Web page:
A deeper battle encompassed the competition on the court at the senior boys ‘A’ volleyball provincials here in Terrace Nov. 24-26.
Though they lost in the finals, the Seahawks from Centennial Christian School deepened their character and secured a victory as a team in responding to the injury of an unexpected mishap.
Their captain and top player, Evan Veldman, sprained his ankle coming off of a spike early in the championship, and yet the Seahawks were able to come together and battle their way to silver.
“A hit like that could have completely derailed them as a team. It’s one of those emotional things,” said coach Wes Holubowski. “But the team rallied around Ev and played really well.”
Vying for a spot with B.C.’s best 12 ‘A’ teams, Centennial Seahawks won all three of their early round robin games.
In their fourth game playing Friday morning against Vernon Christian, Veldman slammed a kill but then landed awkwardly against the pads around the net pole and twisted his ankle.
Not only was he a key leader in terms of skill, but Veldman occupied a central position as an alternating setter and outside hitter with Levi Ewald in a game format known as 6-2.
The Seahawks adjusted while Veldman was off, beating the young Vernon team but then losing to fourth-placed Credo Christian.
They went on to triumph over Bulkley Valley Christian from Smithers in an intense quarter-final match, with Veldman choosing to play through his sprain.
Next was the semi-final match against Richmond, a tough team who played a tight game.
The Seahawks claimed the first two sets, lost the third, and then won the fourth to seize a spot in the finals.
Holubowski said it was his highlight of the weekend.
“The team rallied around Ev and carried him through that semi-final game,” he said. “Even though Evan wasn’t playing at 100 per cent… they supported him. When he was hurting, they were able to go to other players to give him a break.”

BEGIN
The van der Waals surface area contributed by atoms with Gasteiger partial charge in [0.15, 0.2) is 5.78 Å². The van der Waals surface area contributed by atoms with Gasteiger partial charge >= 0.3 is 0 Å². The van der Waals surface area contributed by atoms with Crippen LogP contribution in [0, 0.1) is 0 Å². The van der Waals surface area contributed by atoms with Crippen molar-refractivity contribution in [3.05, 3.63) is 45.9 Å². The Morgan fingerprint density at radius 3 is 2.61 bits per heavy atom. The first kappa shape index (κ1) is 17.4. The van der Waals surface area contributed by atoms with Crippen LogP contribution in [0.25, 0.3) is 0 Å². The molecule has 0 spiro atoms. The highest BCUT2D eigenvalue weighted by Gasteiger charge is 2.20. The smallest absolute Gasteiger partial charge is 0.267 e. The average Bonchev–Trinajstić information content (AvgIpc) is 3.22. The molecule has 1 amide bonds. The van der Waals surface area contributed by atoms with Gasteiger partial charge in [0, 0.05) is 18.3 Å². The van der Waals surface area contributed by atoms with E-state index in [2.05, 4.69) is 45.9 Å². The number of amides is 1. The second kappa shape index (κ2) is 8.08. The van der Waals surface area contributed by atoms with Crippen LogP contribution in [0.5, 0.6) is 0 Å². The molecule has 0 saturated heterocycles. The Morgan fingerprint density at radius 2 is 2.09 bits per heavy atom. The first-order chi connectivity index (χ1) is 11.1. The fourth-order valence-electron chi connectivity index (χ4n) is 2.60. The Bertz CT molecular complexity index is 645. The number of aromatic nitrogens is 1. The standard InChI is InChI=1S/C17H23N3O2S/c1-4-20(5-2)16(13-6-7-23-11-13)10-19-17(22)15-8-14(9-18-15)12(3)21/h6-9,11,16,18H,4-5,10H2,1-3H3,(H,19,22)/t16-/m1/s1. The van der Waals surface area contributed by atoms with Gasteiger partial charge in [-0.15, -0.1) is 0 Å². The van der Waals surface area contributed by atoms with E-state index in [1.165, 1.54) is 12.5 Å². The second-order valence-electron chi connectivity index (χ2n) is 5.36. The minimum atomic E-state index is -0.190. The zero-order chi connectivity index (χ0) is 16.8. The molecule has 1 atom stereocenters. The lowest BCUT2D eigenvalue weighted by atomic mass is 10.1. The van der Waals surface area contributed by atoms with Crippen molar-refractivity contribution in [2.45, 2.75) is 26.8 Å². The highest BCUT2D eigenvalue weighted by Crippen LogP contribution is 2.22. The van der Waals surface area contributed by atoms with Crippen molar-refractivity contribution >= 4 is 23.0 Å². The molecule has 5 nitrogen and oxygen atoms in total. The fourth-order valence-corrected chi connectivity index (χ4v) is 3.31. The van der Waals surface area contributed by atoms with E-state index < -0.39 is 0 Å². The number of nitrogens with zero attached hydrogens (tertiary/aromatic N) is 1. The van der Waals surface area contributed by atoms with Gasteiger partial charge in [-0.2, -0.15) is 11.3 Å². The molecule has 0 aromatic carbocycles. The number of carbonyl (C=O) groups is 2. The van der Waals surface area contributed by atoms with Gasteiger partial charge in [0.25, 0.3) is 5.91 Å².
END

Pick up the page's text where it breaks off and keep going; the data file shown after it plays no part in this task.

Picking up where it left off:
Holubowski says that Lucas Mantel played a huge game and both he and Levi Ewald were executing attacks with power and precision.
Liam Clunas was another mighty force, digging huge spikes and setting up many key plays.
“Everybody really stepped up,” said Holubowski. “Whereas a lot of games [in the earlier season], we rely on Evan when we’re down and we get him to carry us out of some tough spots, this was the opposite, where the team carried him.”
But Holubowski says he was also impressed with Veldman and how he dealt with his injury and fought through it to play with his team.
“His ability to gut it out and push through that, and still be able to play at a very high level was impressive to me,” Holubowski said, acknowledging that playing on an injury is rarely wise.
He added that there is definite risk but it’s less severe with a sprained ankle, wrapped well.
With the choice before him, Veldman opted to play. It was the final championship of his Grade 12 year after all.
Kristine Ewald said that for her as a coach, the Richmond game was particularly tough, as Veldman’s ankle had swelled and stiffened overnight. Though he didn’t start, he substituted in fairly early on and played most of the game.
“It was kind of an emotional game for me,” Ewald said. “As a mother it was hard to watch Evan play on his injury.”
After conquering Richmond, the Seahawks faced Kelowna in the finals.
Kelowna won the first set and Centennial seized the second, but then Kelowna went on a run, executing several key blocks and cutting off Seahawk attacks.
They claimed the next two sets to win gold, and Centennial took silver.
Ewald said she was proud of the Seahawks playing and their attitude.
“The guys rallied and did so well for the circumstances they were given,” she said, adding that they displayed great sportsmanship within the loss.
“They had great attitudes and, to me, that’s a huge part of being a competitor,” she said.
Veldman and Lucas Mantel were awarded provincial first all-star awards, and Liam Clunas received a second team all-star.
Coaches added that Grade 9 players Jacob Ringma and Ben Mantel did extremely well, conquering nerves and significant pressure as they were thrown into the top-level volleyball.
Overall, Holubowski says it was a great weekend, with fierce competition, massive crowds, and all the provincial teams setting a positive, friendly atmosphere.